They are doing this while living isolated lives, all in hopes of giving their children better intellectual and economic futures.
"People here are highly educated and polite. The society is open and free. I prefer to let my daughter grow up in such a society, instead of any urban mainland city," says Li Miluo , who arrived in May hoping to enrol her second child in a Hong Kong school.
Various online communities formed primarily by mainland parents are filled with posts sharing their stories and experiences. Many posts offer tips on schools, and how to rent apartments and settle in Hong Kong.
"Those who have just come back from Hong Kong will hand out tips to those who are interested in following the same path, such as what questions would be asked during a preschool interview, which kindergartens are good and the contrast of flats among Sheung Shui, Kowloon Bay and Tseung Kwan O," says William Zhou, founder of a cyber forum, hkbbclub.com, which draws more than 43,000 mainland parents who have children born in Hong Kong or overseas.
Zhou said that most parents in his group were affluent professionals or business owners who already had children before coming to Hong Kong to have their second. Besides those from Guangdong, many parents from hinterland provinces are also trying to let their children migrate and settle in Hong Kong.
One difficulty many Putonghua-speaking parents have discovered is the language barrier, since many kindergartens conduct admissions interviews in Cantonese or English.
"I'm trying my best to get into Hong Kong's society and make friends with other Hong Kong parents, so I study Cantonese hard," says Sally Wu, who has been living in To Kwa Wan for a year. She has spent HK$4,000 each month to let her two-year-old daughter study at a private preschool in Kowloon Tong. "I feel extremely lonely here because I can't find a job," she says.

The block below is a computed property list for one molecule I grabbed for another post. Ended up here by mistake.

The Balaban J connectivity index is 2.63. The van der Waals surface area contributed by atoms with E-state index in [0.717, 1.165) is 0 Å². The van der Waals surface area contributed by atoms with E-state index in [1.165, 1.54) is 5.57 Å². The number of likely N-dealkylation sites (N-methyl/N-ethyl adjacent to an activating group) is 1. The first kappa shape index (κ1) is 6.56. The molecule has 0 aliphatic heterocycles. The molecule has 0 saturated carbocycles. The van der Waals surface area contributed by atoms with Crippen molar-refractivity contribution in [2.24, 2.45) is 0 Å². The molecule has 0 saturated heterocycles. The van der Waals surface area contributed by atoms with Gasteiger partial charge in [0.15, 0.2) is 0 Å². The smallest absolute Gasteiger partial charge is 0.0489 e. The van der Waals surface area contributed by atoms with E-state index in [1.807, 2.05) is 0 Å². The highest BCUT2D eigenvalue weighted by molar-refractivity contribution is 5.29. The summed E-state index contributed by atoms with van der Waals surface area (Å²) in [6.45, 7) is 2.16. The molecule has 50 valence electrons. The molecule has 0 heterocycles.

Some mainland families have older children who already live in Hong Kong.
One eight-year-old girl born in the mainland has been living in the city for almost three years. To secure a Hong Kong identity card for her, the parents - who run a fishing business in Guangzhou - placed the girl, their second daughter, with a retired couple living in Tin Shui Wai. The parents pay the couple HK$5,300 each month, and pay extra for after-school tutoring and classes in piano and skating.
The girl's parents say they feel satisfied with their decision to send the girl to live in Hong Kong, although the family reunites just once a month.
"My husband and I are not well-educated and busy at making a living. We think she would have a better life with the Hong Kong family than living with us," says the girl's mother, He Ling , who asked that her daughter's name not be divulged.
"Every friend of my family praises and applauds when they see her, saying her English is good, her temperament is good and elegant."
Recently the girl told her parents that she could only return to Guangzhou and visit once a month because she needs time for after-school tutoring.
"Sometimes, it's really sad that we have to separate from her," the mother says, "because we want to love her more."
Tomorrow: frustration boils over for parents